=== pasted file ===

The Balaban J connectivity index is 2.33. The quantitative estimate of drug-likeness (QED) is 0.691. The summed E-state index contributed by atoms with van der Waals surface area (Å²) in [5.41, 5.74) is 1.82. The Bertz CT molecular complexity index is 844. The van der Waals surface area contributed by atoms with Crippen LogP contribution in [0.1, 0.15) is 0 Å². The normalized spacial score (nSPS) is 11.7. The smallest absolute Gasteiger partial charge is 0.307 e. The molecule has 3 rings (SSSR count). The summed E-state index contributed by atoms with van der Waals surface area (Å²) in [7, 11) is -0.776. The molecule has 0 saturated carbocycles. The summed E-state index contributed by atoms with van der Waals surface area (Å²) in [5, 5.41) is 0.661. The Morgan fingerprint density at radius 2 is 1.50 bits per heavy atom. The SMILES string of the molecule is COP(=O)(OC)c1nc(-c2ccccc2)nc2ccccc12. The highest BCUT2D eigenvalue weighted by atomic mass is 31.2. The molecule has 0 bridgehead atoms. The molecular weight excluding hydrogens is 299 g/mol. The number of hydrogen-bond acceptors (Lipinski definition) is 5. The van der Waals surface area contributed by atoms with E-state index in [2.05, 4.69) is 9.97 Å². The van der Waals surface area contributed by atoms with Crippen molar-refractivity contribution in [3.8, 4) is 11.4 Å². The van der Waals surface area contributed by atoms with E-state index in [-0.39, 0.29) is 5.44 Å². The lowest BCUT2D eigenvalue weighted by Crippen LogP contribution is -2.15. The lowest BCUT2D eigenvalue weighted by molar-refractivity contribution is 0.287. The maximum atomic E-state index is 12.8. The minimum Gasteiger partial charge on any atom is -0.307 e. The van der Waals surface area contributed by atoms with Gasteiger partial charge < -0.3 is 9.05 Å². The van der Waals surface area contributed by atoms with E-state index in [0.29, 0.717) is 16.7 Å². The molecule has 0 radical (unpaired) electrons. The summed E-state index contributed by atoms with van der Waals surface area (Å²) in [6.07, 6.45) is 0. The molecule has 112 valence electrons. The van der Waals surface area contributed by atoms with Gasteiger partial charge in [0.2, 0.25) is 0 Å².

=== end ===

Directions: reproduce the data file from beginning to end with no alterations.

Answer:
The Balaban J connectivity index is 2.33. The quantitative estimate of drug-likeness (QED) is 0.691. The summed E-state index contributed by atoms with van der Waals surface area (Å²) in [5.41, 5.74) is 1.82. The Bertz CT molecular complexity index is 844. The van der Waals surface area contributed by atoms with Crippen LogP contribution in [0.1, 0.15) is 0 Å². The normalized spacial score (nSPS) is 11.7. The smallest absolute Gasteiger partial charge is 0.307 e. The molecule has 3 rings (SSSR count). The summed E-state index contributed by atoms with van der Waals surface area (Å²) in [7, 11) is -0.776. The molecule has 0 saturated carbocycles. The summed E-state index contributed by atoms with van der Waals surface area (Å²) in [5, 5.41) is 0.661. The Morgan fingerprint density at radius 2 is 1.50 bits per heavy atom. The SMILES string of the molecule is COP(=O)(OC)c1nc(-c2ccccc2)nc2ccccc12. The highest BCUT2D eigenvalue weighted by atomic mass is 31.2. The molecule has 0 bridgehead atoms. The molecular weight excluding hydrogens is 299 g/mol. The number of hydrogen-bond acceptors (Lipinski definition) is 5. The van der Waals surface area contributed by atoms with E-state index in [2.05, 4.69) is 9.97 Å². The van der Waals surface area contributed by atoms with Crippen molar-refractivity contribution in [3.8, 4) is 11.4 Å². The van der Waals surface area contributed by atoms with E-state index in [-0.39, 0.29) is 5.44 Å². The lowest BCUT2D eigenvalue weighted by Crippen LogP contribution is -2.15. The lowest BCUT2D eigenvalue weighted by molar-refractivity contribution is 0.287. The maximum atomic E-state index is 12.8. The minimum Gasteiger partial charge on any atom is -0.307 e. The van der Waals surface area contributed by atoms with Gasteiger partial charge < -0.3 is 9.05 Å². The van der Waals surface area contributed by atoms with E-state index in [0.29, 0.717) is 16.7 Å². The molecule has 0 radical (unpaired) electrons. The summed E-state index contributed by atoms with van der Waals surface area (Å²) in [6.07, 6.45) is 0. The molecule has 112 valence electrons. The van der Waals surface area contributed by atoms with Gasteiger partial charge in [0.2, 0.25) is 0 Å².